The Delta County Master Plan aims to prepare Delta County for a more prosperous future. From May to June, residents across Delta County participated in community visioning discussions to identify community concerns and hopes for the future. Since August, the planning commission has been working with staff and RPI, the consultant, to define a vision and goals for the Master Plan that reflect what the community said was important. These goals, the first real substance to come out of the Delta County Master Plan update process, are ready for community review.
The goals are currently organized under six key themes: agricultural land and business; economic development; land use and development; public infrastructure, services and assets; water resources; and energy development.
The county is inviting community members to provide their thoughts on these goals at any of the three community meetings scheduled in mid-November. The community feedback from these meetings will be used to refine goals and inform the development of the master plan strategies and future land use plan in the project's next phase.
"These upcoming community meetings are critical in solidifying the direction of this master plan update," says Bob Stechert, the chair of the Delta County Planning Commission. "It's important for people to come and share their ideas on how we move planning for the county forward. We need to hear from everyone. I can't emphasize enough how important it is."
The meeting format is the same for all three meetings, so community members may participate in any of the events regardless of where they live. At each meeting, doors will open 30 minutes prior to the meeting to allow residents to review and comment on all of the goals under the six themes in an open house format. At 6 p.m., staff and RPI will provide an update on the project progress, followed by breakout community discussions. During these breakouts, community members will dive deep into the substance of one or two of the themes.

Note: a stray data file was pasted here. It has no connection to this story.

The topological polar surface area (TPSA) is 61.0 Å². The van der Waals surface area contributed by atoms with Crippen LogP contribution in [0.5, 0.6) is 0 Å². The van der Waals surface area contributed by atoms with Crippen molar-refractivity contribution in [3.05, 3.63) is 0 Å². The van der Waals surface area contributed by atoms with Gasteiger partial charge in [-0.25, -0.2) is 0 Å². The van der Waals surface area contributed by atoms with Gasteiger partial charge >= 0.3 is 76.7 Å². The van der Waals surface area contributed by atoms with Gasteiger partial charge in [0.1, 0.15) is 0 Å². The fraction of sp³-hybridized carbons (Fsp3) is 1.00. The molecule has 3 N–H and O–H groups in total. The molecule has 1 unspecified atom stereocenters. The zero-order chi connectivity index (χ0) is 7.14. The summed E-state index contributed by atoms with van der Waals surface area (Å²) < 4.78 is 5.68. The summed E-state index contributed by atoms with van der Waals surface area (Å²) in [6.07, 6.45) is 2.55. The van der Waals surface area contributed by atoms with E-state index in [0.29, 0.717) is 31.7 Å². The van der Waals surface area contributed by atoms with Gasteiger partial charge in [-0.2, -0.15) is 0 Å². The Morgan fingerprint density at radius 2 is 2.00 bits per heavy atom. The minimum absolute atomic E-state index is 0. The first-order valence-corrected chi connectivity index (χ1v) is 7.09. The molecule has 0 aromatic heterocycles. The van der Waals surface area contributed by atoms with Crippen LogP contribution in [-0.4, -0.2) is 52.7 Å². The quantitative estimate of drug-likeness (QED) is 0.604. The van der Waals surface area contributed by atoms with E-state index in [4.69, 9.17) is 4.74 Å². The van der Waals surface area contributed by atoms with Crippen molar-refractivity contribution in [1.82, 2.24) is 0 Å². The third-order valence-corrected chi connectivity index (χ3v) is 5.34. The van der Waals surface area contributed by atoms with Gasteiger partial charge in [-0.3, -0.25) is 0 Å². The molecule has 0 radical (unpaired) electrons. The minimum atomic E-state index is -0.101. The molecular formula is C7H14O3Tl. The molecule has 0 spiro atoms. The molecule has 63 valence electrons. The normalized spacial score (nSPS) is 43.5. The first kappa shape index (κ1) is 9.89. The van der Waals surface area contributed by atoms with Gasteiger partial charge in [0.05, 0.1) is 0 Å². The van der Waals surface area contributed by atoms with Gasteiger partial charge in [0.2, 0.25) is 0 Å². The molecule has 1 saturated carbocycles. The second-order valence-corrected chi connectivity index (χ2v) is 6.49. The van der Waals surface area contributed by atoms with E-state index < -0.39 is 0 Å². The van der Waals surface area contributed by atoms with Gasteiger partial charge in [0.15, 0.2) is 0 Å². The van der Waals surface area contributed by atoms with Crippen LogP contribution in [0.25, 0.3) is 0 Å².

"We are looking forward to hearing from the community on whether we got the direction right based on what we heard in the visioning meetings." says Elyse Casselberry, the county's community and economic development director. "These need to be agreed upon by the community before we can shift to the details of how we want to get there."
Following the meetings, the draft goals will be uploaded to the project website and an online participation option will be made available to community members unable to participate in the meetings. Interested community members can sign up to receive notification of this option on the project's website.
To learn more about the master plan process, visit www.deltacountyplan.com or contact Kelly Yeager, contract planner at 970-874-2110 or Elyse Ackerman-Casselberry, county community and economic development director, at 970-874-2105 with any questions.
The election results are in at the local, state and national level, and as expected, Democrats are doing well in state and national races. Colorado has elected Jared Polis as governor; nationally the Republicans appear to retain control of the Senate while Democrats now control the House of Representative.
With a ballot full of local and state measures, voter turnout in Delta County topped 71%, with 15,889 ballots cast. Statewide, voter turnout was just over 52%.
Of the three Delta County residents seeking state offices, Matt Soper won over Thea Chase in State Representative Dist. 54; Mike Mason lost to Julie McCluskie in State Representative Dist. 61; and Olen Lund lost to Kerry Donovan in State Senate Dist. 5.
Locally, in the City of Delta voters rejected a .5% sales tax increase to fund recreation, as well as recreational marijuana sales. The sale of medical marijuana and cultivation/manufacturing facilities was approved by a slim margin. Delta voters also gave the city the green light to move forward with selling or trading the Cottonwood and Riverbend Park, and to sell the old Municipal Light and Power Building.